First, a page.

Barta, 59, is one of the longest-tenured athletic directors in a Power Five conference. He was hired by Iowa in 2006 after being the AD at Wyoming.

An interim director will be announced next week, Iowa said.

In September, Iowa hired former Ball State athletic director Beth Goetz to be deputy director of athletics and chief operating officer, putting her in position to possibly succeed Barta.

“It has been an absolute privilege and honor to serve in this role the past 17 years,” Barta said in a statement. “This decision didn’t come suddenly, nor did it come without significant thought, discussion, and prayer.”

“That said, I’m confident this is the right time for me and for my family.”

Iowa won four NCAA national team titles and 27 Big Ten team titles during Barta’s tenure. The women’s basketball team is coming off an appearance in the national championship game and the wrestling team is coming off a second-place finish at the NCAA championships.

Barta served as the chairman of the College Football Playoff committee in 2020 and 2021.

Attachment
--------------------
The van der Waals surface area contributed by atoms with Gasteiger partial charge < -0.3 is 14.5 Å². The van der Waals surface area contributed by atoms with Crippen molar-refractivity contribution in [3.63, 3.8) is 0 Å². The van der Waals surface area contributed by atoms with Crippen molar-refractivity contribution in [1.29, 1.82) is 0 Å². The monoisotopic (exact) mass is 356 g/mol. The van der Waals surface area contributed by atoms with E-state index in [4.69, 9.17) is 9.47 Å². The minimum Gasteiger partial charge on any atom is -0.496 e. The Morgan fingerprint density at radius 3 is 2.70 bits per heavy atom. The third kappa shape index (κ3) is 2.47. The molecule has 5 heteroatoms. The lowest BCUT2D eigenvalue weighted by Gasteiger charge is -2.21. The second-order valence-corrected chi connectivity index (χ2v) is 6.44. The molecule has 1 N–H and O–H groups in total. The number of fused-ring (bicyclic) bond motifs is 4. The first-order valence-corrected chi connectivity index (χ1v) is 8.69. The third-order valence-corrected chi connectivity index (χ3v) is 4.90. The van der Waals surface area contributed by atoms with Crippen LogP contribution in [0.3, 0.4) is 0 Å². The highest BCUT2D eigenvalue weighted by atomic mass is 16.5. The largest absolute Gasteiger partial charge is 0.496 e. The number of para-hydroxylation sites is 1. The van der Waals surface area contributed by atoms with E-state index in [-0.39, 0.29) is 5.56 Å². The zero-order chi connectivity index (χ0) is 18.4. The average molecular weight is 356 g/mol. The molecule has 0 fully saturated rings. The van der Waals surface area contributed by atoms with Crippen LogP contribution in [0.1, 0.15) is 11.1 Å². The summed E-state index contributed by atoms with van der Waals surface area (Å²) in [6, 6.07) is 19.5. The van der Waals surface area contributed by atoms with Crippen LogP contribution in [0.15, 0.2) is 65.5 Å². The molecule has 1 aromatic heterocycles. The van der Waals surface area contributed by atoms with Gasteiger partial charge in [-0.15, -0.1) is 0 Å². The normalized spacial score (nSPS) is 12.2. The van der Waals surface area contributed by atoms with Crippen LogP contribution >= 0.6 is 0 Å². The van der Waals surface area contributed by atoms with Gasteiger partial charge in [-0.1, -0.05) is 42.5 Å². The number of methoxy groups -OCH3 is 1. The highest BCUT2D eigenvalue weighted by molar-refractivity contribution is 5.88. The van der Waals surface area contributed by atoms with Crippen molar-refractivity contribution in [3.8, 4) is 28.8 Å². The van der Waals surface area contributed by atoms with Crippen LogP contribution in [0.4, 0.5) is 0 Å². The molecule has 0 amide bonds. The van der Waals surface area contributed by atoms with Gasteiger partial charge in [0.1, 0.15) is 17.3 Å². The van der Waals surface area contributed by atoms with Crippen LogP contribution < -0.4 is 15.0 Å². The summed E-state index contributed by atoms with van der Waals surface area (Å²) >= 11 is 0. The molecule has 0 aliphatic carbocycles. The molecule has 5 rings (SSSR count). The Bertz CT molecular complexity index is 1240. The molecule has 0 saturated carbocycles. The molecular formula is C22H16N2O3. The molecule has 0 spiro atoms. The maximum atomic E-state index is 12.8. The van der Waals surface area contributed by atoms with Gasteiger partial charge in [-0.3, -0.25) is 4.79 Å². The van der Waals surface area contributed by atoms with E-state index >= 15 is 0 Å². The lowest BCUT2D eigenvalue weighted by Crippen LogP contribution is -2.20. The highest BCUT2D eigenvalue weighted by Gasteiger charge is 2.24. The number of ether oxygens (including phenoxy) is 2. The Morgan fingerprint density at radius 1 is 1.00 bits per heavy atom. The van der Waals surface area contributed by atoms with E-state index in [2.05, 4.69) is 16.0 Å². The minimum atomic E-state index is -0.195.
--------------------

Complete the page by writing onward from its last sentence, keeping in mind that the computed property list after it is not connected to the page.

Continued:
He faced heavy criticism over more than $11 million in settlements for lawsuits in recent years alleging racial and sexual discrimination within the athletic department.

Lawsuits filed by former field hockey coach Tracey Griesbaum and associate athletics director Jane Meyer led to a $6.5 million payout.

Iowa had to pay $400,000 as part of a Title IX lawsuit brought by athletes after it cut four sports in 2020 during the COVID-19 pandemic. As part of the agreement, Iowa reinstated the women’s swimming and diving program and add another women’s sport.

Iowa added women’s wrestling, the first among Power Five schools to compete this year.

A lawsuit brought by former football players alleging racial discrimination within the program was settled for $4.2 million last March, which prompted state auditor Rob Sand to call for Barta’s ouster.

“Gary Barta’s departure is a long time coming given the four different lawsuits for discrimination that cost Iowa more than $11 million,” Sand posted on Twitter.

The university did not allow taxpayer money to be used for the settlement with the former players.

Barta led Iowa through $380 million of facility upgrades, including renovation of Kinnick Stadium, the construction of a new football facility, a basketball practice facility and a training center for the wrestling teams.

Under Barta, Iowa has had just one head football coach (Kirk Ferentz), women’s basketball coach (Lisa Bluder) and wrestling coach (Tom Brands). All were in place when he arrived.

Barta has also come under scrutiny for allowing Ferentz to employee his son, Brian Ferentz, as offensive coordinator. To comply with the university’s nepotism policy, Brian Ferentz reports to Barta.